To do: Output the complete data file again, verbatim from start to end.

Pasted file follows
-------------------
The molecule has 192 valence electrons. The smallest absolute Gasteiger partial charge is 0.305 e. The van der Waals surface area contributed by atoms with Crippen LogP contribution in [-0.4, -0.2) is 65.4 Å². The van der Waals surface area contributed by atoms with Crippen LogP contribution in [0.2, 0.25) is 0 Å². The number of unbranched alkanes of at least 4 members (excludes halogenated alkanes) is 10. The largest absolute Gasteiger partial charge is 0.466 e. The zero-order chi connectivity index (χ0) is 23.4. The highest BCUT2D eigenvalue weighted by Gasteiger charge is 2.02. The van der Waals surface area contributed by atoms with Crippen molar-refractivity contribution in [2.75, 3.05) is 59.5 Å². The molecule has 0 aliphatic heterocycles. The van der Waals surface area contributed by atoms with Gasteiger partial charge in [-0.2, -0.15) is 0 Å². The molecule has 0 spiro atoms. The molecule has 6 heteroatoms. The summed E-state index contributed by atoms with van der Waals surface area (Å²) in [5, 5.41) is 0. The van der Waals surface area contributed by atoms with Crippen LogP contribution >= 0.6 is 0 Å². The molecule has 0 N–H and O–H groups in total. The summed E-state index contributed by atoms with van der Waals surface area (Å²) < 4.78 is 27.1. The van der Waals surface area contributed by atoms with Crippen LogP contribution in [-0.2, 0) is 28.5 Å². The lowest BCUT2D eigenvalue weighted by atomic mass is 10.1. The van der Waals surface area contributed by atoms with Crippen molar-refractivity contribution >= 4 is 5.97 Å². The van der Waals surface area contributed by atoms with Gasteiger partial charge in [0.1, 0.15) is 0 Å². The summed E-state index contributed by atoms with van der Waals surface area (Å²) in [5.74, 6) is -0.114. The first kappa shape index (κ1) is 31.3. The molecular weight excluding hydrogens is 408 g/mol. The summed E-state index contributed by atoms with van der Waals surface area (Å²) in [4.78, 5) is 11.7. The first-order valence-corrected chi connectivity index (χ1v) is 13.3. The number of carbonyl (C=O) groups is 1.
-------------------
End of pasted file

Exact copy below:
The molecule has 192 valence electrons. The smallest absolute Gasteiger partial charge is 0.305 e. The van der Waals surface area contributed by atoms with Crippen LogP contribution in [-0.4, -0.2) is 65.4 Å². The van der Waals surface area contributed by atoms with Crippen LogP contribution in [0.2, 0.25) is 0 Å². The number of unbranched alkanes of at least 4 members (excludes halogenated alkanes) is 10. The largest absolute Gasteiger partial charge is 0.466 e. The zero-order chi connectivity index (χ0) is 23.4. The highest BCUT2D eigenvalue weighted by Gasteiger charge is 2.02. The van der Waals surface area contributed by atoms with Crippen molar-refractivity contribution in [2.75, 3.05) is 59.5 Å². The molecule has 0 aliphatic heterocycles. The van der Waals surface area contributed by atoms with Gasteiger partial charge in [-0.2, -0.15) is 0 Å². The molecule has 0 spiro atoms. The molecule has 6 heteroatoms. The summed E-state index contributed by atoms with van der Waals surface area (Å²) in [5, 5.41) is 0. The van der Waals surface area contributed by atoms with Crippen LogP contribution >= 0.6 is 0 Å². The molecule has 0 N–H and O–H groups in total. The summed E-state index contributed by atoms with van der Waals surface area (Å²) < 4.78 is 27.1. The van der Waals surface area contributed by atoms with Crippen LogP contribution in [-0.2, 0) is 28.5 Å². The lowest BCUT2D eigenvalue weighted by atomic mass is 10.1. The van der Waals surface area contributed by atoms with Crippen molar-refractivity contribution >= 4 is 5.97 Å². The van der Waals surface area contributed by atoms with Gasteiger partial charge in [0.1, 0.15) is 0 Å². The summed E-state index contributed by atoms with van der Waals surface area (Å²) in [5.74, 6) is -0.114. The first kappa shape index (κ1) is 31.3. The molecular weight excluding hydrogens is 408 g/mol. The summed E-state index contributed by atoms with van der Waals surface area (Å²) in [4.78, 5) is 11.7. The first-order valence-corrected chi connectivity index (χ1v) is 13.3. The number of carbonyl (C=O) groups is 1.